The Ubiquitous Healthful, Horticultural, Culinary, and Other Uses of Stinging Nettle

Stinging Nettle Characteristics
The Stinging Nettle (Urtica dioica) is a perennial flowering herb native to mild, damp climates in Europe, North America, Asia, and northern Africa. In North America, it’s readily available in the Pacific Northwest and Canada. It can grow up to 7 feet tall, with leaves up to 6 inches long. The leaves are serrated and covered with small hairs whose tips come off when touched, causing pain, stinging, itching, and numbness. The stems of the Stinging Nettle also contain these small, needle-like hairs. The sensations caused by the sting can disappear within minutes, or last up to a week.

Nettles prefer full sun, and a slightly damp soil rich in nitrogen. For eating purposes, they are best when young and tender. For medicinal purposes, the herb should be harvested when the flowers are in bloom between June and September. Because of their stinging properties, you should wear long gloves to harvest. When cooked, nettles taste similar to spinach. When cooked and/or dried, Stinging Nettles lose their stinging properties, and are therefore useful for many purposes. You can also eat nettles raw. However, you must be careful to get them into your mouth without touching your lips or surrounding tissue. Once in your mouth, your saliva breaks down the stinging properties.

Fun, Historical Uses of Stinging Nettle

• Caesar’s troops brought Stinging Nettle to England, and used its spines for urtification.
• Burial shrouds made of nettle fabrics that date back to the Bronze Age have been discovered in Denmark.
• Hippocrates (460-377 B.C) wrote of 61 ailments remedied by Stinging Nettle.
• When the Germans ran short on cotton during WWI, they used nettles as a substitute.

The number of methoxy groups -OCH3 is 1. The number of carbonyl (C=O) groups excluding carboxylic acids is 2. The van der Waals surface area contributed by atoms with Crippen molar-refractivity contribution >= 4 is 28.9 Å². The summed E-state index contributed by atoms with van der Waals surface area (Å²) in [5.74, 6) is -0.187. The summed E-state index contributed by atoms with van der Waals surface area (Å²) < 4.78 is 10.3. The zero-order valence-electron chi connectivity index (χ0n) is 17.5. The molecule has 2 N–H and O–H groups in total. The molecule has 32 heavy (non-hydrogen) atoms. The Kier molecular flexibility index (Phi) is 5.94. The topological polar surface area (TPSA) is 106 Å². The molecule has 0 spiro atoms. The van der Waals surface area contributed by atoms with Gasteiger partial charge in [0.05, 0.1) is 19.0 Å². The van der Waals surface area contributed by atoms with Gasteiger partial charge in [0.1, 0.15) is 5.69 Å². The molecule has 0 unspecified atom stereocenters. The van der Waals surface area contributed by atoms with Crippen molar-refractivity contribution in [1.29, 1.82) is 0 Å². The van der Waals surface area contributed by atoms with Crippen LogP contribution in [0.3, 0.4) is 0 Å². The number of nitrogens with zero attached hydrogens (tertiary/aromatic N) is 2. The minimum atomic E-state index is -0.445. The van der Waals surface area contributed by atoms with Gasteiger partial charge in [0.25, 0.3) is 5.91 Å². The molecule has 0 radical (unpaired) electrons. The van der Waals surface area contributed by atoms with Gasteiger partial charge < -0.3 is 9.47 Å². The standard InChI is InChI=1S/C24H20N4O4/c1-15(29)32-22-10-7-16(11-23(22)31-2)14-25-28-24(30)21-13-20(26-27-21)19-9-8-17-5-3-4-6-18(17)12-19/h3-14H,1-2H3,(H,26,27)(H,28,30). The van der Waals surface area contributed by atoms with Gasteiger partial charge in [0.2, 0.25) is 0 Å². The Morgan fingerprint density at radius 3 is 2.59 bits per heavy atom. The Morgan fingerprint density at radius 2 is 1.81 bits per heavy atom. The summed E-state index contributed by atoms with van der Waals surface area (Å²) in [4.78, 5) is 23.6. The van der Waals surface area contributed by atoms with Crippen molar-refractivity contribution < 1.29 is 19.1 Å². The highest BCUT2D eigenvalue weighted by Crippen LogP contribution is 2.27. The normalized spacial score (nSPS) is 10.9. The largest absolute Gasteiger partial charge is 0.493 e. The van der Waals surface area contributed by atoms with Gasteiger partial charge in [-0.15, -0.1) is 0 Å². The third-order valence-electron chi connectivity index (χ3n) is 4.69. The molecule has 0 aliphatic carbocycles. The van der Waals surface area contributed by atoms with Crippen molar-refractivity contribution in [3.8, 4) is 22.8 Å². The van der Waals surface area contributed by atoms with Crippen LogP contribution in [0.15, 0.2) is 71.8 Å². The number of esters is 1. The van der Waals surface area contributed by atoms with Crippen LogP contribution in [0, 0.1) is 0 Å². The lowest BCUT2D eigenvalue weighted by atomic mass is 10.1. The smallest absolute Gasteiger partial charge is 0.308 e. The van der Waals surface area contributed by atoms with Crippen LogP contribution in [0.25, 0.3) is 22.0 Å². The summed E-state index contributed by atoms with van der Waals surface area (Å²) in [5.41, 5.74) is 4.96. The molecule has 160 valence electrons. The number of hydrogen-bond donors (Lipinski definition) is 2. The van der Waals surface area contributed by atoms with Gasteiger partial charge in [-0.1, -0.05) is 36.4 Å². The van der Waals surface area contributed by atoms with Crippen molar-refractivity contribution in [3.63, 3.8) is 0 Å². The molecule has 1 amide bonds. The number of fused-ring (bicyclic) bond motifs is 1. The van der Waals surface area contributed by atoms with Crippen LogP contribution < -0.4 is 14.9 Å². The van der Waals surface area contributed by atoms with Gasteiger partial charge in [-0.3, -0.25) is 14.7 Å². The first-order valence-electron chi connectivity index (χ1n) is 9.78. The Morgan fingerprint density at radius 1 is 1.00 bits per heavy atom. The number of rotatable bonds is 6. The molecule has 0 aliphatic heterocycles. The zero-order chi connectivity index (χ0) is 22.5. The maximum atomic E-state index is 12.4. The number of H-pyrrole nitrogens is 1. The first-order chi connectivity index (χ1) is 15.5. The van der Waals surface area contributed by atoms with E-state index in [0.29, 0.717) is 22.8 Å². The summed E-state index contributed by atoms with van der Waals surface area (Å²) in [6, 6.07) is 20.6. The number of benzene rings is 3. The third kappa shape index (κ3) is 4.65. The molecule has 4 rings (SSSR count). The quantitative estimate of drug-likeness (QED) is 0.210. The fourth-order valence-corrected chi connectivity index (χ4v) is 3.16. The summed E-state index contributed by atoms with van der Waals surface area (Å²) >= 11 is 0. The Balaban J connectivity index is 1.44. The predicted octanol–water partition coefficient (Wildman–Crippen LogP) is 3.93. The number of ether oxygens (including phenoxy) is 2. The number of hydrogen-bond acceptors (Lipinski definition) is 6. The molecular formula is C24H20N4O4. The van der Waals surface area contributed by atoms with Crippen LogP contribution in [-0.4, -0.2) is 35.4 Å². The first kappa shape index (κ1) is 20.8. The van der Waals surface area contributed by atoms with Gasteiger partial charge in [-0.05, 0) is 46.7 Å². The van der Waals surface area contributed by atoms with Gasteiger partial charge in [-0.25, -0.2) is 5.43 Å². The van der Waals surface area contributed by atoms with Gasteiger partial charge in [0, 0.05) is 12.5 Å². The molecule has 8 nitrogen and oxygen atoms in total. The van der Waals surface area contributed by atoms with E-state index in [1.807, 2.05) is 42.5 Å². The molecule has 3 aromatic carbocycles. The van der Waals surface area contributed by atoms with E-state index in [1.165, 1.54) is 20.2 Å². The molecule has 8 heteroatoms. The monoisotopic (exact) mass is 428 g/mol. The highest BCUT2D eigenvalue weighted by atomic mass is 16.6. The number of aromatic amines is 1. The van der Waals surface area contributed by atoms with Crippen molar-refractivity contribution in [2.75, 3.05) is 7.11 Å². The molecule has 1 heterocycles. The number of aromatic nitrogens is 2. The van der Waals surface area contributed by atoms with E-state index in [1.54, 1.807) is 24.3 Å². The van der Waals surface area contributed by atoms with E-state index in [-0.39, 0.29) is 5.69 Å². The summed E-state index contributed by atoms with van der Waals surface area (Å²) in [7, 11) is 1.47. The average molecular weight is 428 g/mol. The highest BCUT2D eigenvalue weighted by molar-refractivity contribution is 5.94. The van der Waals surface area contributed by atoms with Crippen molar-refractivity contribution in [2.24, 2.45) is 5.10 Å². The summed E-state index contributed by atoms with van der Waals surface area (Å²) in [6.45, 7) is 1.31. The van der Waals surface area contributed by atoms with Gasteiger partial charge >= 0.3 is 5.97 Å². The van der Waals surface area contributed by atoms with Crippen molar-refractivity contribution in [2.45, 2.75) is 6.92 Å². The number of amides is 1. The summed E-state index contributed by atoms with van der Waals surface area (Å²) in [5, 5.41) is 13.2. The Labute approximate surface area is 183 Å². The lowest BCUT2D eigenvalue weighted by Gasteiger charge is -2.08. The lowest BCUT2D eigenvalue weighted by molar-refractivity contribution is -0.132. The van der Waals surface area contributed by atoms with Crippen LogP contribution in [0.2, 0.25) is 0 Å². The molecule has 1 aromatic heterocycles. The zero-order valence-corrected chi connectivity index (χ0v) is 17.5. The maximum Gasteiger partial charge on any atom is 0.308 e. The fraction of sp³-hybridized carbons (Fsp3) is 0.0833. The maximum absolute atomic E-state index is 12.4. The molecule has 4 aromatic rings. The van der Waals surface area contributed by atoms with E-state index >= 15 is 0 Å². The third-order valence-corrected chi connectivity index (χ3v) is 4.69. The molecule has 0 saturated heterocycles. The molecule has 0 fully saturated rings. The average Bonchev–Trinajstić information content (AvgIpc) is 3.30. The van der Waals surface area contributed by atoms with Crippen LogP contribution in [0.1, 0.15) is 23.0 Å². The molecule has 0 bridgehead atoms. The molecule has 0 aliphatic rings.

Health Benefits
The health benefits of Stinging Nettle are ubiquitous. It is often used in treatment for arthritis and gout, allergies, asthma, eczema, diarrhea and other colon disorders, kidney and urinary problems, enlarged prostate, cystitis, nephritis, anemia, high blood pressure, high blood sugar, and brittle hair and nails.

In addition, it’s often used as diuretic, expectorant, pain reliever, anti-inflammatory, and general tonic.

Stinging Nettles are rich in vitamins and minerals, including Vitamin C, Vitamin B, Vitamin E, iron, iodine, magnesium, potassium, chromium, copper, zinc, and silica.

Stinging Nettle is often available in health food stores as an extract, in capsules, and sometimes as dried leaves. To use Stinging Nettle to treat any medical condition, consult your doctor first. Often, it is not recommended for children or pregnant women, or people who take blood thinners, such as aspirin.

Other Uses
Stinging Nettles are an effective aphid destroyer. Soak nettles in water for 7-10 days. Dilute if necessary, then spray on plants.

The crushed, dried leaves diluted with water will help keep your roses from getting black spot, a type of fungus.

Nettle leaves provide almost all vegetable crops with essential nutrients. Add a handful to the earth while planting your next garden.

Though coarser than many textiles, nettles make great fibres, and grow easily without pesticides.

Nettles produce a yellow to yellow-green substance that is useful in dye-making.


Stinging Nettle Tea
Steep 1 tsp. dried nettle leaves in an 8 oz. mug of hot water for 2-3 minutes. Add honey if desired.

Stinging Nettle Pesto
via Gourmet Sleuth

Nettle Soup
via The Kitchn

Further Reading

“How to Pick Stinging Nettles Without Gloves”

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